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Pet Allergies Can Be Controlled

It is estimated that 15% of the population is allergic to their pet. Are you one of them? There are many symptoms of an allergy to a pet. Sneezing, sniffling and runny eyes are some of the more common ones. Rash or itching may be present if physical contact occurs. Lung congestion and shortness of breath may also be present in people who also suffer from asthma. People with asthma are 2 to 3 times more likely to have a pet allergy.

Everyone is different and some people are more severely allergic than others. People who have parents with pet allergies are more likely to be allergic themselves. Early exposure to pets, however, can help many people develop a tolerance to the allergy.

Cats and dogs are the most common pets that people are allergic to. This may be due to the fact that they are the most common pets to have. All breeds of cats and dogs can cause irritation. There are no safe breeds. Different breeds, however, may be more irritating to one individual than another. In general, cats tend to be more allergenic than dogs. You may also be allergic to mice, guinea pigs, horses and many other types of pets. Many people mistakenly think that the fur is the cause of the allergy. It is actually dander or dead skin cells that cause so much discomfort. Animal saliva and urine are also allergens. In addition, other allergens such as dust and pollen can build up on fur and aggravate your allergies.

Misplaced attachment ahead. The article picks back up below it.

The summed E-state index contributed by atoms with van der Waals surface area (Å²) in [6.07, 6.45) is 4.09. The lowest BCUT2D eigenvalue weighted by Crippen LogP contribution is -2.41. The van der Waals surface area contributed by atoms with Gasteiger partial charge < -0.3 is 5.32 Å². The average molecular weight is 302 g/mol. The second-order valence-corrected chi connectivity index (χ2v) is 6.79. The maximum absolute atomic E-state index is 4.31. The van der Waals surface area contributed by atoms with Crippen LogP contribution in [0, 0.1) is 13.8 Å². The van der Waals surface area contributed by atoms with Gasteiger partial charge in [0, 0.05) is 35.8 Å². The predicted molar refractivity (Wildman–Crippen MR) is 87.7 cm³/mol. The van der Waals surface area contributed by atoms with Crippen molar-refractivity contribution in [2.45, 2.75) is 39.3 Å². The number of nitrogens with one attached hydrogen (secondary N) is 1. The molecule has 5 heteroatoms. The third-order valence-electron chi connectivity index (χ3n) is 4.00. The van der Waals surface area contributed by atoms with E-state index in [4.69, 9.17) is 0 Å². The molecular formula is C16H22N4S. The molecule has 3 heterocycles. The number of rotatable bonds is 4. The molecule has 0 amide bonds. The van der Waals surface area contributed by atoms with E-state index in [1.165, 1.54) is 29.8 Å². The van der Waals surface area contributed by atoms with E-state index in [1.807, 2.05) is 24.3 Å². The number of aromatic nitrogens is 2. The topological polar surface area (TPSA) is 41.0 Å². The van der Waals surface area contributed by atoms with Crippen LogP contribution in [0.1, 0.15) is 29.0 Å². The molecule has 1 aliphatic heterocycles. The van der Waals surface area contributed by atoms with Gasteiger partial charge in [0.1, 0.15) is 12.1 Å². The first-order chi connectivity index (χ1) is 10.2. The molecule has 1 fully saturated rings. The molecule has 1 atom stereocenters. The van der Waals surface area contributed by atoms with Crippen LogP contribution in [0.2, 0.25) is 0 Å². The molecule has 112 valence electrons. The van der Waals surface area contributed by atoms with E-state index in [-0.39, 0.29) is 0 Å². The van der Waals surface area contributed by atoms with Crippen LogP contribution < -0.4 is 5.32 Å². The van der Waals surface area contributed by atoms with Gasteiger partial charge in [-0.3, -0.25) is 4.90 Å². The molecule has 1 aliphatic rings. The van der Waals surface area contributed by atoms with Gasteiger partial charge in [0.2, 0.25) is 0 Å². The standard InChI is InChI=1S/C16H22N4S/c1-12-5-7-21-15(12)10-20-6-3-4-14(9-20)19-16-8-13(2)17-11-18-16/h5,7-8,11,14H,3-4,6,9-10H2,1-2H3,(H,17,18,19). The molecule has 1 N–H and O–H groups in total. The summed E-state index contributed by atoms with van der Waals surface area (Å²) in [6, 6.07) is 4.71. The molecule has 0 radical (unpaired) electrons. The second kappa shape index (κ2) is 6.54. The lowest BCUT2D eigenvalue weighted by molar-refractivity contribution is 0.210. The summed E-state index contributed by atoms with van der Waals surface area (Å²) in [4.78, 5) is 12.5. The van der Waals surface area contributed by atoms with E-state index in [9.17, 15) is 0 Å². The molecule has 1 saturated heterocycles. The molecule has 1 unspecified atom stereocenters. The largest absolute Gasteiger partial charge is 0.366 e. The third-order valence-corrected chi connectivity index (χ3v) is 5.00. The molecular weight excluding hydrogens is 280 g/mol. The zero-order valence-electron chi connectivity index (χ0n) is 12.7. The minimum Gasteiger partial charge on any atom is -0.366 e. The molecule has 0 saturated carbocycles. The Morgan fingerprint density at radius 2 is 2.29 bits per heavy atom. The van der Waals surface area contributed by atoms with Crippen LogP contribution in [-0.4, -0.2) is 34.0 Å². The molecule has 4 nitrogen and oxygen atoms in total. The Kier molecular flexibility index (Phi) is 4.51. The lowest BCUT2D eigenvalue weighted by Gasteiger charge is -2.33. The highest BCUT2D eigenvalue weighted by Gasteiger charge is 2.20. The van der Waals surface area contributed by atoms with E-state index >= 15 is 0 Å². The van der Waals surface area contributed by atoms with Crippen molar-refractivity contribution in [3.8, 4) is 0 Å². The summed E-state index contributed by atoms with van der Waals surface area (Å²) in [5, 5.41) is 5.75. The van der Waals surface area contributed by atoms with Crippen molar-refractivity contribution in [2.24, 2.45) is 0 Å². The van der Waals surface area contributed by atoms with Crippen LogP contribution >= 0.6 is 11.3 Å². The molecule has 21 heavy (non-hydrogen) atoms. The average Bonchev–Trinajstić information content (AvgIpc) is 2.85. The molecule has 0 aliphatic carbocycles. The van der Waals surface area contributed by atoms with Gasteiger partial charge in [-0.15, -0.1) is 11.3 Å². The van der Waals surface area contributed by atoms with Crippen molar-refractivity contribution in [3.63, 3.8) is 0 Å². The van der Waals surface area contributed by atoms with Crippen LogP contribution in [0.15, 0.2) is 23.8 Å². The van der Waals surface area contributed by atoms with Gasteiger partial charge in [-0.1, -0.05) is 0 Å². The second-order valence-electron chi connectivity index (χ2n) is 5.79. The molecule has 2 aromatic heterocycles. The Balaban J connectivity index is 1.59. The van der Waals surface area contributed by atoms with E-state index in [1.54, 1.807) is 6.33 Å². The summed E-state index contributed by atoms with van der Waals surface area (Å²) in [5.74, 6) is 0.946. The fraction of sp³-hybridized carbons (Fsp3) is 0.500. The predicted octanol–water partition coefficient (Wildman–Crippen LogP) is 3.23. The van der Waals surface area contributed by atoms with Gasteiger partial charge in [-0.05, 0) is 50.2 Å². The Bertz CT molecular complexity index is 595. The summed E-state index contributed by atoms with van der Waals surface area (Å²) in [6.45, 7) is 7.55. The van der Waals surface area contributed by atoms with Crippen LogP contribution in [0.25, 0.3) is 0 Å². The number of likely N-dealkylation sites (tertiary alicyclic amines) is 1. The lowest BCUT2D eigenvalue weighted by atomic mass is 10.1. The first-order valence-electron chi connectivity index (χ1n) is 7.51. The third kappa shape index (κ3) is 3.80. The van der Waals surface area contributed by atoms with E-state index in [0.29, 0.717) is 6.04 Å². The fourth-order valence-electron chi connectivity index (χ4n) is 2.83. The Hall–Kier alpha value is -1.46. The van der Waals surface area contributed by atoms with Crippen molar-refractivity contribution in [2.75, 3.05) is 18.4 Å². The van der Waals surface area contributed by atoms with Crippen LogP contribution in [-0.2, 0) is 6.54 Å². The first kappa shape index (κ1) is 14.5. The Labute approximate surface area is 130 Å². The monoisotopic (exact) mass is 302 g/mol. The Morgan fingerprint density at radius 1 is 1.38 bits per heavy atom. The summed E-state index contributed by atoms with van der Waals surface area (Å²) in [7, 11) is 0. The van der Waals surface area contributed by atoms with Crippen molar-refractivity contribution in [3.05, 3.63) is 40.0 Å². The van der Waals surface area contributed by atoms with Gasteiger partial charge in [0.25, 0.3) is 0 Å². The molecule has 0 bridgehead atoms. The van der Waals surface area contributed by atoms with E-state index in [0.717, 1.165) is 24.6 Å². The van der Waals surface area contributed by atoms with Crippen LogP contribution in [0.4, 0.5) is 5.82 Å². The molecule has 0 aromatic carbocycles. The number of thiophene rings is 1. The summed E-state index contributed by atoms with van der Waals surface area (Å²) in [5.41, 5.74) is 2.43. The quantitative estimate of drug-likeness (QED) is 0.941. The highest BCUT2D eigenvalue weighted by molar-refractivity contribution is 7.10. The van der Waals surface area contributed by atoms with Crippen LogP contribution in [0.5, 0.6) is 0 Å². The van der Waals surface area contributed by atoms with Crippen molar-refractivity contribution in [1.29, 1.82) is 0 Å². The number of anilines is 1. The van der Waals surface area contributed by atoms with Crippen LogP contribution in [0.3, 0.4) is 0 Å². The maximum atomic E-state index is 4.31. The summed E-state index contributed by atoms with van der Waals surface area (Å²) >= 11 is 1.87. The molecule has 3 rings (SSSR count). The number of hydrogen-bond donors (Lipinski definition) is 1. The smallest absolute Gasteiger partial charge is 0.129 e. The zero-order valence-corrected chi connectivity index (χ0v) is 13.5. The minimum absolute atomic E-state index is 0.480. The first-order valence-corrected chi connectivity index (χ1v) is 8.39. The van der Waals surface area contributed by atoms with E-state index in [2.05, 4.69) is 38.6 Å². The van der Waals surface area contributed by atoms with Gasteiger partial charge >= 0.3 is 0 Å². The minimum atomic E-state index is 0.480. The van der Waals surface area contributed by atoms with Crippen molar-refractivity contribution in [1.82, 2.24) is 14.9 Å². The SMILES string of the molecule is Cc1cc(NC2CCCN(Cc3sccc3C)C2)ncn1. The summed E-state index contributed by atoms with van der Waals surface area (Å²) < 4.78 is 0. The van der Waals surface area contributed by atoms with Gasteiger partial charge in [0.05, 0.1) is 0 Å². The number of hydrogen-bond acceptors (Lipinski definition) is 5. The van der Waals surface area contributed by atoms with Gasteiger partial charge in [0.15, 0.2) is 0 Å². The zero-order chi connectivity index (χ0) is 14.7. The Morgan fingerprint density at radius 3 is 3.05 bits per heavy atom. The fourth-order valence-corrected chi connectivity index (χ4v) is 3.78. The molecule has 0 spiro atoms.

Finding out that you have a pet allergy does not mean that you have to give away your pet. Many people with allergies continue to live comfortable lives with their pets. About 1/3 of Americans with allergies live with one or more cats. There are many things you can do to control the dander. It is a good idea to vacuum regularly to control the pet dander that is in the carpet. It is also wise to invest in a good HEPA air filter to clean the air of all the airborne toxins. Bath your pet once a week to greatly cut down on the dander that he is shedding, as well. Keep your pet off the bed and out of the bedroom completely. Wash your hands after handling your pet. Doing these things will greatly reduce the symptoms of allergies. If this is still not enough, you can get regular allergy shots from your doctor. If the symptoms are still overwhelming after using all the techniques mentioned, giving away the pet may be the only end solution. If this is your plan, you should be aware that it takes months for the house to be completely rid of all of the offending allergens.

Before you give away your pet, it is a good idea to make sure your pet is the offending allergen in your house. You can visit an allergist who will do an allergy skin test to diagnose your allergies. He will expose your skin to various allergens then watch for an allergic reaction. Giving away your pet only to continue sneezing anyway would be awful.

Michael Russell
Your Independent guide to Allergies